Google released yet another update back on July 24th, and the search results fluctuated so much that nobody really knew what it specifically affected.
It wasn’t given an official name by Google, but the guys over at searchengineland named it ‘pigeon’, to keep up with the common ‘P’ based animal theme that the updates were using in the past.
Here’s what we know about the update:
• It is a change to the algorithm as a whole. It is not a penalty-based update like penguin.
• It only initially affected local English queries in the US. (It is common for Google to roll out algorithm changes in the US first, and eventually push it out to all other areas at a later stage.)
• After the update, we are seeing less of the 7-box local listings which are given to certain sites that have setup Google places efficiently. (approximately 23.4% according to Mozcast)
• Directory sites are showing more often, likely due to the authority that these big sites have.
• Local businesses are beating big brands that are operating locally more than they did in the past. (A local pizza shop is more likely to beat dominos for a local pizza based search)
I wanted to give you something to take away and implement from this post, but this update has less solid data than any other we have ever encountered in the past.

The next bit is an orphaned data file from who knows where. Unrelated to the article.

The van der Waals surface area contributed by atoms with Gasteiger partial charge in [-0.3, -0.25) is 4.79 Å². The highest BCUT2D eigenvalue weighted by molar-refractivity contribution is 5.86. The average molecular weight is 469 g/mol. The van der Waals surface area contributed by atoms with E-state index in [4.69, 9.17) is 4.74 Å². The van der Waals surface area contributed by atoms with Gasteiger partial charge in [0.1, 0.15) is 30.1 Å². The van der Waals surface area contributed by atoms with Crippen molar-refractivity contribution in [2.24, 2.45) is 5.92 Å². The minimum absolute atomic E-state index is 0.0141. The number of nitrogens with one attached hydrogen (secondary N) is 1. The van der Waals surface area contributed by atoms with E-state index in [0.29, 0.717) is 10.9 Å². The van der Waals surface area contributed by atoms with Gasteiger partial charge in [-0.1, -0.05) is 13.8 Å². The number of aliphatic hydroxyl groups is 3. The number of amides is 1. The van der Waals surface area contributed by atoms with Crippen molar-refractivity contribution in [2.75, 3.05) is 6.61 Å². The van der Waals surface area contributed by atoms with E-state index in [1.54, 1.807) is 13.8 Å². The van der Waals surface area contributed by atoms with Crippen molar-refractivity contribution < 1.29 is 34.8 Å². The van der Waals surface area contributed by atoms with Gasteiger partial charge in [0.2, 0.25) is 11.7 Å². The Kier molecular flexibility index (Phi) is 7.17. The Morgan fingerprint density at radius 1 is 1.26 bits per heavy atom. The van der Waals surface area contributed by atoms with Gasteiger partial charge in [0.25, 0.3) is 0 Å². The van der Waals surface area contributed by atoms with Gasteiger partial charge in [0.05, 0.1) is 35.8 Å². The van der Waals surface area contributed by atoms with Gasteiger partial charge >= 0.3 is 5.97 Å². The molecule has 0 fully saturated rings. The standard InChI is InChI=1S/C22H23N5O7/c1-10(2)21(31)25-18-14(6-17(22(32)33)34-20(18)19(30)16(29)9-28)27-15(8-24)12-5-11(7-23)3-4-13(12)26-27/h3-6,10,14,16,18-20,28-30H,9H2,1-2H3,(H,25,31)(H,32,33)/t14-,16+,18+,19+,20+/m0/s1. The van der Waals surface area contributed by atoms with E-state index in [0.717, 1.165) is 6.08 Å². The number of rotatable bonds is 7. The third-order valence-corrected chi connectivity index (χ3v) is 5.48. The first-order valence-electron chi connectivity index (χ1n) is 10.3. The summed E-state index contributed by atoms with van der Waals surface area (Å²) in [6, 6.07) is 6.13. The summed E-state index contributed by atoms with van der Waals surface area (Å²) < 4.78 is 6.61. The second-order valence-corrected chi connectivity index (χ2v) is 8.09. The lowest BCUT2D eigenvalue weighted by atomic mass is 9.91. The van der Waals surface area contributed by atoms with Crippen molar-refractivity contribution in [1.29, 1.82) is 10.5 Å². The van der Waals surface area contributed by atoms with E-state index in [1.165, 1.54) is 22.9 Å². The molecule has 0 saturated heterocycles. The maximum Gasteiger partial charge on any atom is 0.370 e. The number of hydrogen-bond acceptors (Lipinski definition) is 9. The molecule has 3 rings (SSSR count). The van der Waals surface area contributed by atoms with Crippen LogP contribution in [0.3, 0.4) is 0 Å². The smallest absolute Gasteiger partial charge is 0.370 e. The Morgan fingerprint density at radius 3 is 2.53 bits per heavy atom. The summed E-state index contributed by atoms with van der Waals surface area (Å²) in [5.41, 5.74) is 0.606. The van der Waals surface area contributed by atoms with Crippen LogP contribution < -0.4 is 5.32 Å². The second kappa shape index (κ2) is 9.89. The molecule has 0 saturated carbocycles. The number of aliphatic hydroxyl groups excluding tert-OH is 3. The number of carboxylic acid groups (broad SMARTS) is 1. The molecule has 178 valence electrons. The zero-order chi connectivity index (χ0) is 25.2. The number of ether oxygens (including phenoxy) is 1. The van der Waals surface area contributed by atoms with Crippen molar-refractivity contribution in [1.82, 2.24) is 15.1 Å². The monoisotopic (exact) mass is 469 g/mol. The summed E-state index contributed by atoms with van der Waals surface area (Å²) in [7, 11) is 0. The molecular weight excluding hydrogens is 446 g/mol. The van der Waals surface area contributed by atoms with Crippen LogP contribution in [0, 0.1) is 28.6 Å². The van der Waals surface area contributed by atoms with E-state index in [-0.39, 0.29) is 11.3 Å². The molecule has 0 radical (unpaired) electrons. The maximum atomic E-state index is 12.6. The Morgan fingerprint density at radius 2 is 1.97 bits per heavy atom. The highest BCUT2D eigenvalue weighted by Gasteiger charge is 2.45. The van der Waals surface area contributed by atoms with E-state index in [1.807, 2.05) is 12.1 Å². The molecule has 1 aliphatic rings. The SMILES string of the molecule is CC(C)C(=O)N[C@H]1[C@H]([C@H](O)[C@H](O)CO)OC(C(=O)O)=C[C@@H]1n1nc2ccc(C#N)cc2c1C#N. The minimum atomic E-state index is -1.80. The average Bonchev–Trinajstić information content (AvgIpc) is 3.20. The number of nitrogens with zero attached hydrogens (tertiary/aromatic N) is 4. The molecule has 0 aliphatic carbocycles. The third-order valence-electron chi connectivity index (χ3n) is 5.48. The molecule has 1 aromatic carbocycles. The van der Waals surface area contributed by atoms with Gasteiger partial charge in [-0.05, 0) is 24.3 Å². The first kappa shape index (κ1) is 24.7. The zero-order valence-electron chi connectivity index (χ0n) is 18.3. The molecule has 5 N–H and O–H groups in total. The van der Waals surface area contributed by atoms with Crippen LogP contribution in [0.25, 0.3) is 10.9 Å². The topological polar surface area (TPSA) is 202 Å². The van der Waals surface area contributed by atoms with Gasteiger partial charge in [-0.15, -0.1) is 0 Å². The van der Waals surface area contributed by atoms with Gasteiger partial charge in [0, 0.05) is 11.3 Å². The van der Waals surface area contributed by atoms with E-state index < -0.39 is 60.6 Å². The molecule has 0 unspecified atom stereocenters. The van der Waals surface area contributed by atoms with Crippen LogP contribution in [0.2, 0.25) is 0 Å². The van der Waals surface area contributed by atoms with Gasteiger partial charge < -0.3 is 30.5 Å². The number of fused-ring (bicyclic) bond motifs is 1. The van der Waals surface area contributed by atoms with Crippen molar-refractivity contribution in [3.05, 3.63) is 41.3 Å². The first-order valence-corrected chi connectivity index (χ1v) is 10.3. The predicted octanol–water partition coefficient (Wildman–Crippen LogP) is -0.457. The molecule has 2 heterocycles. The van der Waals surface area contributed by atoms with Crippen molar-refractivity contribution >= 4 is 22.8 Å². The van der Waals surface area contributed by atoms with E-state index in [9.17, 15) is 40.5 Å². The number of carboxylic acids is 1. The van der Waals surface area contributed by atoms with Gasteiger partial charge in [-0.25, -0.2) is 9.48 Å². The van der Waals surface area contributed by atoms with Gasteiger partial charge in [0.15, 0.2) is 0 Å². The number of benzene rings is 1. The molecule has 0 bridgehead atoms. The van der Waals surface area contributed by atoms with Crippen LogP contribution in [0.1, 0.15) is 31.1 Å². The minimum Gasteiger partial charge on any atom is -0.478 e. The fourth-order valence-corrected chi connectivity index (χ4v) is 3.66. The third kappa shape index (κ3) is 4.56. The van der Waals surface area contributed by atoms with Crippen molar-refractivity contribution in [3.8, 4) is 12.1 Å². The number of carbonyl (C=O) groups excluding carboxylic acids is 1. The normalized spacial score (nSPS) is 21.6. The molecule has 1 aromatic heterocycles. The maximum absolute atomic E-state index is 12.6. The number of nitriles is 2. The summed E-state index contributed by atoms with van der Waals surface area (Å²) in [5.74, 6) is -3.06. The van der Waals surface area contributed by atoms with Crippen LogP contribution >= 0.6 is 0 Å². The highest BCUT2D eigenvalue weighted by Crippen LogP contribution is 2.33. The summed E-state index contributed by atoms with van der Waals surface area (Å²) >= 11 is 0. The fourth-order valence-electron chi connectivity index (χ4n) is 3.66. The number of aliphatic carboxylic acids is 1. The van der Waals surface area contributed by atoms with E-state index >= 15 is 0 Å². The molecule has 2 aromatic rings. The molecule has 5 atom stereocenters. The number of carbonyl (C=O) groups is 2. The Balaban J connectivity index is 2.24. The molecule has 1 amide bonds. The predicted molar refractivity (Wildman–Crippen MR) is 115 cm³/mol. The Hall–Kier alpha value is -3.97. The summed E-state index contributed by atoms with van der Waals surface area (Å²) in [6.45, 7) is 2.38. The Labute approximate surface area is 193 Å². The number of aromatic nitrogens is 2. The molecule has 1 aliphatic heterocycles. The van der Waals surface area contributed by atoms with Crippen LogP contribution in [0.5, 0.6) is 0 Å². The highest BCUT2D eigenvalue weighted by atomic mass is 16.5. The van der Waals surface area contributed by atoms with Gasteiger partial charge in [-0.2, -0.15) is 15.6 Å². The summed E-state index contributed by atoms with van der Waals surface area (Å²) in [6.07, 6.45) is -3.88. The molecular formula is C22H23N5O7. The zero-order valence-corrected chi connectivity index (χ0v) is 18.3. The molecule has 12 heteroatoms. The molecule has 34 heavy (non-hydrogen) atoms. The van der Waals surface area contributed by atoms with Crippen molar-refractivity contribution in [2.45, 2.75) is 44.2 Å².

Because the rankings are fluctuating daily even months after the update went live, it is hard to tell what the update specifically affected.
So if you feel that your site was affected negatively by the update- don’t panic! Remember that the SERPs are changing constantly and it’s really hard to tell if you were really hit or if it was just temporary.
We will jump into some basic local SEO tips now but note that these tips won’t be anything groundbreaking, just the same concepts that have worked for our clients and us in the past.
We notice that nobody else is offering any new strategy or concept to conquer this update either, so just focus on these essentials and sit tight:
• As always, focus on solid on-page optimisation practices, remembering to make it look natural to avoid an over-optimisation penalty.
• Use rich media like videos and images that are optimised for your keywords; Google favours sites with rich media.
• Do a Google search for your primary keywords. Do you see any big authority directories there? Are you listed? If not, try and get listed, but keep two things in mind:
1- It is essential that when you add your site to the directory that the details you use such as the address of the business match the details on your site. It will then count as a citation and you will get the full benefit. (citations are key for local SEO, so make sure you get these where possible)
2- Some of these authority directories will be a bit expensive. It is up to you to decide if they are worth the investment. You can analyse your competition’s links to see which authority directories they have used, too.
• Finally, make sure you are using high-powered links at the core of your strategy to rank in local SEO. We personally use private blog network links.